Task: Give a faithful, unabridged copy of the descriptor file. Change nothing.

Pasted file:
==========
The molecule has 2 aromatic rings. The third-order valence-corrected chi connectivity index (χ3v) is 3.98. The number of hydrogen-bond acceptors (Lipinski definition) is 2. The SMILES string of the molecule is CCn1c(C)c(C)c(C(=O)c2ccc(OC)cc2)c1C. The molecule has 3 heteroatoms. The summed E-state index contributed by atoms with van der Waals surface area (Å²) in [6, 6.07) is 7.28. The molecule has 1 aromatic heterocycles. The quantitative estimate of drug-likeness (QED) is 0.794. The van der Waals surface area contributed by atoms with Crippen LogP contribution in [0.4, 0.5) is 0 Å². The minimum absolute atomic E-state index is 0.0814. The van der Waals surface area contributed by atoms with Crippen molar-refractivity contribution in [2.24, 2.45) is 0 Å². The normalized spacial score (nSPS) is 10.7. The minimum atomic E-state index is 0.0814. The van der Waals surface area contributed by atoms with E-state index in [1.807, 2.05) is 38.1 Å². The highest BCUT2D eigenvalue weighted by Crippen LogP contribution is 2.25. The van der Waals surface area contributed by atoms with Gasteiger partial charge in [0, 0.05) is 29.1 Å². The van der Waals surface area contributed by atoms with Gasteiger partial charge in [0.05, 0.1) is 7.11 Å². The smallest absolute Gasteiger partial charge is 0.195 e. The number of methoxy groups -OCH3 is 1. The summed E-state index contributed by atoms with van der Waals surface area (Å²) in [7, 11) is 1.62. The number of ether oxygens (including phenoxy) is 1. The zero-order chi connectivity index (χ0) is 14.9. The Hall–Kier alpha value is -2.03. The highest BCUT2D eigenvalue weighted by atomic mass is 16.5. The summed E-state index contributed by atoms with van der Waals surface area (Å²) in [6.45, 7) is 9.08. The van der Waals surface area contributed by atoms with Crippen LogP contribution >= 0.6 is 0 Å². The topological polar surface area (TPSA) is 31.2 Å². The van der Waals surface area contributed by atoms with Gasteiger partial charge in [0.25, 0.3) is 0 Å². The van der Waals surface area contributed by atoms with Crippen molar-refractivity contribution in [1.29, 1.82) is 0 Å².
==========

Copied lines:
The molecule has 2 aromatic rings. The third-order valence-corrected chi connectivity index (χ3v) is 3.98. The number of hydrogen-bond acceptors (Lipinski definition) is 2. The SMILES string of the molecule is CCn1c(C)c(C)c(C(=O)c2ccc(OC)cc2)c1C. The molecule has 3 heteroatoms. The summed E-state index contributed by atoms with van der Waals surface area (Å²) in [6, 6.07) is 7.28. The molecule has 1 aromatic heterocycles. The quantitative estimate of drug-likeness (QED) is 0.794. The van der Waals surface area contributed by atoms with Crippen LogP contribution in [0.4, 0.5) is 0 Å². The minimum absolute atomic E-state index is 0.0814. The van der Waals surface area contributed by atoms with Crippen molar-refractivity contribution in [2.24, 2.45) is 0 Å². The normalized spacial score (nSPS) is 10.7. The minimum atomic E-state index is 0.0814. The van der Waals surface area contributed by atoms with E-state index in [1.807, 2.05) is 38.1 Å². The highest BCUT2D eigenvalue weighted by Crippen LogP contribution is 2.25. The van der Waals surface area contributed by atoms with Gasteiger partial charge in [0, 0.05) is 29.1 Å². The van der Waals surface area contributed by atoms with Gasteiger partial charge in [0.05, 0.1) is 7.11 Å². The smallest absolute Gasteiger partial charge is 0.195 e. The number of methoxy groups -OCH3 is 1. The summed E-state index contributed by atoms with van der Waals surface area (Å²) in [7, 11) is 1.62. The number of ether oxygens (including phenoxy) is 1. The zero-order chi connectivity index (χ0) is 14.9. The Hall–Kier alpha value is -2.03. The highest BCUT2D eigenvalue weighted by atomic mass is 16.5. The summed E-state index contributed by atoms with van der Waals surface area (Å²) in [6.45, 7) is 9.08. The van der Waals surface area contributed by atoms with Crippen LogP contribution >= 0.6 is 0 Å². The topological polar surface area (TPSA) is 31.2 Å². The van der Waals surface area contributed by atoms with Gasteiger partial charge in [0.25, 0.3) is 0 Å². The van der Waals surface area contributed by atoms with Crippen molar-refractivity contribution in [1.29, 1.82) is 0 Å².